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Heron Expedition Reviews
This is an awesome boat,…
The Heron is very stable, it can feel a little tippy without much primary stability which you don't want anyway. The secondary stability is very definite and it would very difficult to flip the boat over by accident. Of course you should always dress for water temps but with a boat like this I feel very confident in challenging conditions without a bomb proof roll. Again my experience is with inflatables which are always very stable and I don't feel any less safe in this boat due to stability.
Everything else about it is what you should expect from a high end ocean touring kayak, the rudder works very well and with the length it's hard to steer without it. Cargo capacity is impressive and there's plenty of deck space if you manage to fill up the under deck areas. It seems fast enough, it's noticeably faster unloaded but you'll never notice if you only use on expeditions I suspect some of these fancy composites would feel much faster but they probably aren't as forgiving around rocks. The skin is very durable and that and the whole frame make it very shock absorbent, only very sharp objects can sink it. It looks really cool too and I've gotten many comments from 'that's a bad a$$ boat' to 'e una canoaseria!'
The only cons are just with the whole Feathercraft approach that applies to all their boats. The engineering that went into the aluminum frame is very impressive but it's a high maintenance contraption that can and will corrode in salt water. They provide a sea sock that they highly recommend using but I could never get myself to actually use it. The idea of sitting in a bag just seems unnatural and I wouldn't feel comfortable with that for a wet exit though I've never had to do one in this boat, never rolled it either. You can preserve the tubing by always keeping the frame well maintained taking it apart regularly, rinsing with fresh water and applying Boeshield to the joints, a somewhat involved process.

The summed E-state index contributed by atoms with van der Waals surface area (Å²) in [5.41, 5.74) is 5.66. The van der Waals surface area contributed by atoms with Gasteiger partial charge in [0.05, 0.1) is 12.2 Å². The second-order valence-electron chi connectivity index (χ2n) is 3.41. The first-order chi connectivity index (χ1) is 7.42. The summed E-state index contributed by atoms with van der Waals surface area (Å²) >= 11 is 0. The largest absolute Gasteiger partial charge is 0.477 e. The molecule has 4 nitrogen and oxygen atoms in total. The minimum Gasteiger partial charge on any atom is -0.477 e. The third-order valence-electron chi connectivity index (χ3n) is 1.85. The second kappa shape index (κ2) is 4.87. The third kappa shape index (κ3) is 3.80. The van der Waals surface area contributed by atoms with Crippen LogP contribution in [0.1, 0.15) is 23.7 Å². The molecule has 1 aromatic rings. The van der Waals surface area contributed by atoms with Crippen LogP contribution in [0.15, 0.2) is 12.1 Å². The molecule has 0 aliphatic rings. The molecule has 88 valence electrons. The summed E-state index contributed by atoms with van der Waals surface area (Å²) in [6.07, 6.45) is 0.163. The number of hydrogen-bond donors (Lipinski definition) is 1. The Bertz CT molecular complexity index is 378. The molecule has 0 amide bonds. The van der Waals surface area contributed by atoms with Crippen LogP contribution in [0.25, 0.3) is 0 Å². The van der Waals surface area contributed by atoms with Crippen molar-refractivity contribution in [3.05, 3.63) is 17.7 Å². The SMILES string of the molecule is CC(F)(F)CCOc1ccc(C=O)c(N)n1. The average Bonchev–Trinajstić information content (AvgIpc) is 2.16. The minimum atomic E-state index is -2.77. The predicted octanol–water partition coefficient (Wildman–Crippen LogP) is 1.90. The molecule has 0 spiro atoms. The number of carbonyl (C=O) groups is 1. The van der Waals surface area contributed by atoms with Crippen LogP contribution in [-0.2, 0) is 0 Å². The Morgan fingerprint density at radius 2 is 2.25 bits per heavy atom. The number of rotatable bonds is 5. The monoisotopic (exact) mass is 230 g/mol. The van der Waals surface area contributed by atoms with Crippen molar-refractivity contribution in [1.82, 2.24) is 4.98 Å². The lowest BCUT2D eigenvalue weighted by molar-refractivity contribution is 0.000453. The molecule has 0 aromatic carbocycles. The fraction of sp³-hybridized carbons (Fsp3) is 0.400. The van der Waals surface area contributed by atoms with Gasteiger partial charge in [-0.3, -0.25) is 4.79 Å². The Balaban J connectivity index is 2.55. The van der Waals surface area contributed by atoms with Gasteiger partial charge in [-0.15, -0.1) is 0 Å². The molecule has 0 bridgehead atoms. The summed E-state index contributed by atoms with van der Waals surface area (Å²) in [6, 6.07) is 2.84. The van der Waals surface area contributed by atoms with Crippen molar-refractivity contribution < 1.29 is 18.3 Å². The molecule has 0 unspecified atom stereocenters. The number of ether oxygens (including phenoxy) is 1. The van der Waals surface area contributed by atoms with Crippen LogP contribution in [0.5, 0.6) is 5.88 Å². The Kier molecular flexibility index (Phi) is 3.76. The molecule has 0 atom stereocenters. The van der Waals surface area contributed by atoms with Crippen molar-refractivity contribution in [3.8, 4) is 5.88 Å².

There are some people who will use this boat for day trips, putting together and taking it down the same day but I don't have the courage for that kind of ordeal For me it's great to put it together and leave it assembled for a week or two or more. The corrosion mainly effects the middle part of the keel tube at the lowest part of the frame right underneath you and the 2 tubes on either side of it, the rest of the joints easily clean up like new, and the most susceptible spreader bars can be easily replaced as can all the parts, I'm guessing they're not cheap. I think corrosion would be a non issue in fresh water.
The skin is relatively easy to clean out: when fully assembled just take the empty boat into knee deep water, flood it a little, flip it and swish it back and forth with all hatches open, roll it over, repeat a couple times and then drain as you would normally. When dis-assembled you can turn the whole skin inside out and hose it down to remove every last speck of sand that may have entered during your travels, though I always try to be very careful to rinse sand off all my gear and myself before getting into it but as you may already know sand gets into everything...
Basically if you don't mind dealing with Feathercraft maintenance and want their top of the line boat for fully loaded extended touring in challenging ocean conditions then this is what you want, it's a no brainer, probably why it hasn't been reviewed before, it's pretty obvious what you're getting with this price tag and I can confirm it delivers all it promises. If you're not going to do serious multi day camping expeditions then this might be a lot more boat than you need. There are other manufacturers of folding skin on aluminum frame kayaks but I don't think any of them have a model that is nearly as impressive as this in terms of capacity and quality.